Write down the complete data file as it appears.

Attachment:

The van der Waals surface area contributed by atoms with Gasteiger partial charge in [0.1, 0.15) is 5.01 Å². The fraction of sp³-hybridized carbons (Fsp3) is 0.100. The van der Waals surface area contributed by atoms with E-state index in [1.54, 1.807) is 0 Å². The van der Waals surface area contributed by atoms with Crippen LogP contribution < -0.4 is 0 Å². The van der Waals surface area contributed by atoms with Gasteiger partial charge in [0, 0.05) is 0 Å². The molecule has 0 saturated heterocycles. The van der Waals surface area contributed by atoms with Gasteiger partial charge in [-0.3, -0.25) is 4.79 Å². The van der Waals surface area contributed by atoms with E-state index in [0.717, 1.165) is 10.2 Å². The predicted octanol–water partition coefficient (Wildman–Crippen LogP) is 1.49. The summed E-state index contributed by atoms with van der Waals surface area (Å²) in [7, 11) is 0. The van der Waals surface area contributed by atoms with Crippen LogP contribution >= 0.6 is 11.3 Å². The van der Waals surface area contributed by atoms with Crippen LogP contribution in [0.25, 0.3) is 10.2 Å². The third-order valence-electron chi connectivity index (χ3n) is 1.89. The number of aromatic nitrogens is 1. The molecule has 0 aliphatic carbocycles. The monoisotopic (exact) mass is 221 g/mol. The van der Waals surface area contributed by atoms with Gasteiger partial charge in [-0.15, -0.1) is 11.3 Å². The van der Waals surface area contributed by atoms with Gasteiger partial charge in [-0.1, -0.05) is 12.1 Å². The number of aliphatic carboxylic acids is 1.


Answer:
The van der Waals surface area contributed by atoms with Gasteiger partial charge in [0.1, 0.15) is 5.01 Å². The fraction of sp³-hybridized carbons (Fsp3) is 0.100. The van der Waals surface area contributed by atoms with E-state index in [1.54, 1.807) is 0 Å². The van der Waals surface area contributed by atoms with Crippen LogP contribution < -0.4 is 0 Å². The van der Waals surface area contributed by atoms with Gasteiger partial charge in [0, 0.05) is 0 Å². The molecule has 0 saturated heterocycles. The van der Waals surface area contributed by atoms with Gasteiger partial charge in [-0.3, -0.25) is 4.79 Å². The van der Waals surface area contributed by atoms with E-state index in [0.717, 1.165) is 10.2 Å². The predicted octanol–water partition coefficient (Wildman–Crippen LogP) is 1.49. The summed E-state index contributed by atoms with van der Waals surface area (Å²) in [7, 11) is 0. The van der Waals surface area contributed by atoms with Crippen LogP contribution >= 0.6 is 11.3 Å². The van der Waals surface area contributed by atoms with Crippen LogP contribution in [0.25, 0.3) is 10.2 Å². The third-order valence-electron chi connectivity index (χ3n) is 1.89. The number of aromatic nitrogens is 1. The molecule has 0 aliphatic carbocycles. The monoisotopic (exact) mass is 221 g/mol. The van der Waals surface area contributed by atoms with Gasteiger partial charge in [-0.15, -0.1) is 11.3 Å². The van der Waals surface area contributed by atoms with Gasteiger partial charge in [-0.1, -0.05) is 12.1 Å². The number of aliphatic carboxylic acids is 1.